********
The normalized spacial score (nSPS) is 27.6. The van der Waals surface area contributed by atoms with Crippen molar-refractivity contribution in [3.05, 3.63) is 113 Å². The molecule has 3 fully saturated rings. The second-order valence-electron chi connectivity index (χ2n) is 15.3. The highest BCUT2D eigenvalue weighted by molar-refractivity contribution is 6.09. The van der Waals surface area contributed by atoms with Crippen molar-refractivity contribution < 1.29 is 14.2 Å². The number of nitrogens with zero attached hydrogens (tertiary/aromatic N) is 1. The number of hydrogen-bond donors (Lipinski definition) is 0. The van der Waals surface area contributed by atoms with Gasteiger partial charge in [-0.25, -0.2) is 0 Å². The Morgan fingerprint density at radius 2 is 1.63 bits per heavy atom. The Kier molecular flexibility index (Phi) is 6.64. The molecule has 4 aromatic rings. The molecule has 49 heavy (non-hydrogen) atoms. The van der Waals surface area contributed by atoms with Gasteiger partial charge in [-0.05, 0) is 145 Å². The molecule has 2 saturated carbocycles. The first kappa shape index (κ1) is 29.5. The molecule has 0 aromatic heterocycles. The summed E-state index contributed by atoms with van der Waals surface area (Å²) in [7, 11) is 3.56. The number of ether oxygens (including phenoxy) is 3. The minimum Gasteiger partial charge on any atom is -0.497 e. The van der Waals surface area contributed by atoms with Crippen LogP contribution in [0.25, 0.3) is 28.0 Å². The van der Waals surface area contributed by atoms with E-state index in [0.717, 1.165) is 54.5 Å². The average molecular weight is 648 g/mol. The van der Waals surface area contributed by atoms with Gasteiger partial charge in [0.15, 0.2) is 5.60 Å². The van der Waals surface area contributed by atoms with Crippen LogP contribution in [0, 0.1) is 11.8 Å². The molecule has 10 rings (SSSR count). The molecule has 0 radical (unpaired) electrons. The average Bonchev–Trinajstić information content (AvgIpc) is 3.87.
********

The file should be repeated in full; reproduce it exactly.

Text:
The normalized spacial score (nSPS) is 27.6. The van der Waals surface area contributed by atoms with Crippen molar-refractivity contribution in [3.05, 3.63) is 113 Å². The molecule has 3 fully saturated rings. The second-order valence-electron chi connectivity index (χ2n) is 15.3. The highest BCUT2D eigenvalue weighted by molar-refractivity contribution is 6.09. The van der Waals surface area contributed by atoms with Crippen molar-refractivity contribution < 1.29 is 14.2 Å². The number of nitrogens with zero attached hydrogens (tertiary/aromatic N) is 1. The number of hydrogen-bond donors (Lipinski definition) is 0. The van der Waals surface area contributed by atoms with Gasteiger partial charge in [-0.25, -0.2) is 0 Å². The Morgan fingerprint density at radius 2 is 1.63 bits per heavy atom. The Kier molecular flexibility index (Phi) is 6.64. The molecule has 4 aromatic rings. The molecule has 49 heavy (non-hydrogen) atoms. The van der Waals surface area contributed by atoms with Gasteiger partial charge in [-0.05, 0) is 145 Å². The molecule has 2 saturated carbocycles. The first kappa shape index (κ1) is 29.5. The molecule has 0 aromatic heterocycles. The summed E-state index contributed by atoms with van der Waals surface area (Å²) in [7, 11) is 3.56. The number of ether oxygens (including phenoxy) is 3. The minimum Gasteiger partial charge on any atom is -0.497 e. The van der Waals surface area contributed by atoms with Crippen LogP contribution in [0.25, 0.3) is 28.0 Å². The van der Waals surface area contributed by atoms with E-state index in [0.717, 1.165) is 54.5 Å². The average molecular weight is 648 g/mol. The van der Waals surface area contributed by atoms with Gasteiger partial charge in [0.15, 0.2) is 5.60 Å². The van der Waals surface area contributed by atoms with Crippen LogP contribution in [0, 0.1) is 11.8 Å². The molecule has 10 rings (SSSR count). The molecule has 0 radical (unpaired) electrons. The average Bonchev–Trinajstić information content (AvgIpc) is 3.87.